Posts Tagged ‘fundraising’

Asymmetrical power relations in the social sector: Lucy Bernholz’s “Disrupting Philanthropy”

11 December 2009

Lucy Bernholz’s “Disrupting Philanthropy: Technology and the Future of the Social Sector” has gotten a lot of attention on the Intertubes and among the twitterati (hashtag: #disruptphil) the past few days – and rightfully so. Her plain-English portrait of how digital technology is already changing the face of philanthropy and NGO life is, I think, a foundational document for what comes next. It’s that good.  (BTW, it’s one of those weird Futurama disconnects that Lucy works at BluePrint R+D 2 blocks away from the Mother Ship, with Jack Chin, who was one of the first people I met in the SF NGO scene way way back – and we’ve never met in person. We’re promising coffee in the new year, right Lucy!?)

It sounds like philanthropy is approaching one of those “whoa, what comes next” moments that us folks in the media/journalism world have been living through for, well, years. It makes for a fun ride (if your livelihood doesn’t depend on old models that are shakier by the day) and is definitely food for thought and the young at heart. So with one foot in (30+ years of) nonprofit life and the other in journalism world with more than passing interest…
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Katz’s 3 axioms of foundation funding for journalism

21 September 2009

Last week, I shared a drink at Union Square with Michael Stoll, the project director for San Francisco’s nonprofit Public Press; he’d reached out to me after the Free Press online chat on “What’s the Future of Foundations and Journalism?” – and I’m glad he did.

One of the things we talked about was the significance of Geoff Dougherty’s recent announcement that the Chi-Town Daily News, Chicago’s Knight Foundation-funded experiment in nonprofit journalism, would be shutting down. The Chi-Town Daily was one of the first to receive Knight funding, and also one of the larger operations, so there’s been a lot of chatter about the shop’s closure over the past couple of weeks (here are 2 good ones from Jim Barnett’s NonProfit Road, and a video from Dave Cohn). I don’t know Geoff, and I’m not familiar with Chi-Town’s inner workings, but at the risk of misreading the tea leaves, herewith my Three Axioms of Foundation Funding for Journalism.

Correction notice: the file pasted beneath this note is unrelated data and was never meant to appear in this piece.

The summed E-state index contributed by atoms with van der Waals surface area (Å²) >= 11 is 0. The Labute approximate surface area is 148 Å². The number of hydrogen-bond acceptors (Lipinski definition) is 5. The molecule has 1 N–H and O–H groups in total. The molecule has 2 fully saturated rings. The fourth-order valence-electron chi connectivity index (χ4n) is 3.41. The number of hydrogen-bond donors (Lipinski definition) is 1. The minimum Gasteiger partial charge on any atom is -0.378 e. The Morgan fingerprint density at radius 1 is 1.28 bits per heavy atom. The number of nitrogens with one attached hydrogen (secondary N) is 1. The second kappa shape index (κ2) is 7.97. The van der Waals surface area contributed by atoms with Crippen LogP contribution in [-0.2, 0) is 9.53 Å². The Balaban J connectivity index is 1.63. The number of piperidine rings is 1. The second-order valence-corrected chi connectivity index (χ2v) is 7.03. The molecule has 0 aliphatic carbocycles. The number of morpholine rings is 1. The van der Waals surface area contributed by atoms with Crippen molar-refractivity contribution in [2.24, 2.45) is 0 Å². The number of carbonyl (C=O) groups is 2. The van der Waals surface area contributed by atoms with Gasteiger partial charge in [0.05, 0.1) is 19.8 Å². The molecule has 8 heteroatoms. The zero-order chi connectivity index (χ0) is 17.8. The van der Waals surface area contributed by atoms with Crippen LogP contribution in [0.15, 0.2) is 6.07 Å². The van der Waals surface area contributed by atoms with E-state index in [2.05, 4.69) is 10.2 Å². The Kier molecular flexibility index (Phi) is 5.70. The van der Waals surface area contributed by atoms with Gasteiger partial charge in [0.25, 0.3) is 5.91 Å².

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Coming up: a conversation with Dave Cohn

17 May 2009

spotusAbout a month ago Dave Cohn of Spot.us responded to a post I’d put up here that wondered how he and his sidekick Kara were doing, and particularly whether and how they were encouraging people who donated money to a specific “pitch” to also make a donation to the organization. He wrote back to say that they’d been thinking a lot about this question in slightly different terms:

Are we a platform that puts weight on the reporters to fund themselves – assuming that most donors are one-time givers.Or are we a community site that is going to try and create a dynamic relationship with our audience and give them more than the single project. More and more – we are trying to become the second.

Good questions for anyone who’s going to push the practice of crowdfunding forward. It’s also a question we deal with all the time at Mother Jones, and so I was especially interested to see how Dave and Spot.us approach it, literally with fresh eyes.

So I asked Dave if he’d be up for talking about the fundraising end of things with me – and that’s what we’ll be doing over the next few days. Keep an eye out for it, and once it gets going, join the conversation. (PS – Dave is threatening to respond via video, which means I may be making the jump into that medium too. . . uh oh, moving pictures…)

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In which Phillip D. Smith attempts to cure me of my curmudgeonly ways

7 May 2009

I’m a big fan of Grist. They do a great job of aggregating the most valuable enviro news of the day, plus they write good stuff of their own (Dave Roberts‘ reporting on cap and trade v carbon tax is some of the best out there – oh btw Mother Jones has pub’d him too; ditto on Tom Philpott’s coverage of the swine flu epidemic ). They’ve also done a terrific job figuring out who they are, what kind of voice they want to have, and how they want to be connected to their community – and they’ve delivered on it consistently, year after year.

Offhand, I can’t think of a website with a more coherent identity than these guys: they’re smart without being in the slightest bit pedantic, funny without being nasty about it (must be something about being based out of Seattle), and they cleverly walk the line between a journalism organization and a community site. I was personally really pleased when Grist joined The Media Consortium, a network of about 50 indy media groups I was helping to pull together a few years ago.

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